In a recent case, the First District Court of Appeals in Florida issued an opinion in an appeal involving a benefits dispute between an employer and an employee. The claimant is a former emergency medical technician (EMT) that has post-traumatic stress disorder (PTSD), which the employer does not dispute. Instead, following a judgment in favor of the employer by the Judge of Compensation Claims (JCC), the employee appealed based on a differing interpretation of Florida Statute 112.1815, which refers to specific treatment in awarding benefits for first responders. The court of appeals disagreed with the JCC, ruling in favor of the claimant.
As an EMT, the employer/claimant began working for Polk County Fire Rescue in August 2015. Over the course of her employment, she witnessed multiple horrific incidents in the course of carrying out her official duties. Many of these incidents included deaths or serious injuries to women and children. In 2016, she responded to a domestic violence incident where a woman was badly beaten by her boyfriend and subsequently passed away after arriving at a hospital. Over the course of 2017, she responded to multiple fatal incidents involving very young children, one as young as three months old. Again in 2018, she saw multiple horrific and fatal incidents involving young children, including a child as young as two-years-old. By 2016, the claimant began experiencing nightmares and flashbacks, the first potential signs of PTSD. She sought assistance from her critical incidence stress management team before seeking help from a therapist beginning in early 2017. By 2018, she took a leave of absence under the Family and Medical Leave Act, as she felt that she could no longer do her job due to the trauma. Following the leave, her condition did not improve, and she never returned to work.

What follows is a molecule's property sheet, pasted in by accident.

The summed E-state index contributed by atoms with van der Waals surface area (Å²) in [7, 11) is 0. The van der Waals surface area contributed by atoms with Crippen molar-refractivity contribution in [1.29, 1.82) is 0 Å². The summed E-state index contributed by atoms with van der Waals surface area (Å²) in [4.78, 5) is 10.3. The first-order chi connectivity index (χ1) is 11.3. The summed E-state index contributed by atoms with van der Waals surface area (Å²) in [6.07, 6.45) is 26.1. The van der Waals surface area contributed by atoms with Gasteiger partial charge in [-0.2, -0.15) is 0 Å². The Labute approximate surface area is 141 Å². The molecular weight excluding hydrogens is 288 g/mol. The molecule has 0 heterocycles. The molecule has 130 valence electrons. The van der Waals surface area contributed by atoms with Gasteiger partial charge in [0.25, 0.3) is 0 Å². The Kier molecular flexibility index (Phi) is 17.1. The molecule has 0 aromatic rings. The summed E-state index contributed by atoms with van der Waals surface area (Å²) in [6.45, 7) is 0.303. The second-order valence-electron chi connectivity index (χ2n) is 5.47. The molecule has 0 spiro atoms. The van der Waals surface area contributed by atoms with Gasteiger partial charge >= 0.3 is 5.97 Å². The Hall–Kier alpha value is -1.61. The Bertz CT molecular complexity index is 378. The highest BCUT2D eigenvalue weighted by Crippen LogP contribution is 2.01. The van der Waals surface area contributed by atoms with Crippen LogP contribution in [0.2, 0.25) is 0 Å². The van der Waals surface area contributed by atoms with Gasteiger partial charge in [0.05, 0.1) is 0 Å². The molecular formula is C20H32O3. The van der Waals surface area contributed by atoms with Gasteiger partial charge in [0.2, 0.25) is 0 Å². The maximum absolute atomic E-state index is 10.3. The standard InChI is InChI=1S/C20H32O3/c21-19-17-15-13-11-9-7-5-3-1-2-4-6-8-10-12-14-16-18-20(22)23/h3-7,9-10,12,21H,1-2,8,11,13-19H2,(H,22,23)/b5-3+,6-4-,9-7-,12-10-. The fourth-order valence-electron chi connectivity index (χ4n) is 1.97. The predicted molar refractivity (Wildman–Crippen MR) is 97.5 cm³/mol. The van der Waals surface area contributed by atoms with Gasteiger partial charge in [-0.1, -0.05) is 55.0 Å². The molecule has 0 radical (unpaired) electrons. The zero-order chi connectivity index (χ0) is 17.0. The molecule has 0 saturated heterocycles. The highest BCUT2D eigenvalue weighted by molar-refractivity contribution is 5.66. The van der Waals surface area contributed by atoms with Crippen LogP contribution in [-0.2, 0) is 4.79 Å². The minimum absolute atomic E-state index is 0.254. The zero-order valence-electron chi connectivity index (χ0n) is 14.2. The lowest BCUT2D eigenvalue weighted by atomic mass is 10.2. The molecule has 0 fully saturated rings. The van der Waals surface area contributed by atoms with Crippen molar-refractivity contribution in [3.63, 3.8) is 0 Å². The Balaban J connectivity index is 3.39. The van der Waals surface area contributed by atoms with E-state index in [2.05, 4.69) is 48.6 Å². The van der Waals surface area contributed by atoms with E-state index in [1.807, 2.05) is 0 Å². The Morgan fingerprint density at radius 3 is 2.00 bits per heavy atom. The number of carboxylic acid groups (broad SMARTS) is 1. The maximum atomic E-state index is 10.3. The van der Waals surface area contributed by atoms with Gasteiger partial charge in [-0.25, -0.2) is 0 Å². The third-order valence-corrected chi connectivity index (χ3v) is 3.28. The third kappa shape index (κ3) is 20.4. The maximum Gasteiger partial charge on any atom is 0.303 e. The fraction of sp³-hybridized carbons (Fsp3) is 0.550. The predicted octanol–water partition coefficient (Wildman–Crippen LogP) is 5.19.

While filing for benefits, the JCC denied the employee’s claim for two reasons, stating (1) that as she did not have an accident on the date of her claim, she was not eligible for benefits under section 112.1815, and (2) that her substantive rights for claims were fixed as of the last “qualifying event” she experienced on the job. The appeals court opinion addresses both parts of the JCC argument, disagreeing with the analysis. On the first issue, the appeals court found that due to the nature of the claimant’s disability, the date or dates that she suffered exposure to the disease was not relevant to determine the date of the accidents in the context of this case. On the second issue, the appeals court ruled that the JCC misinterpreted the issue of timing, stating that there was an imputed contractual entitlement to compensation for financial loss as a result of her occupational disease regardless of the date in this case.
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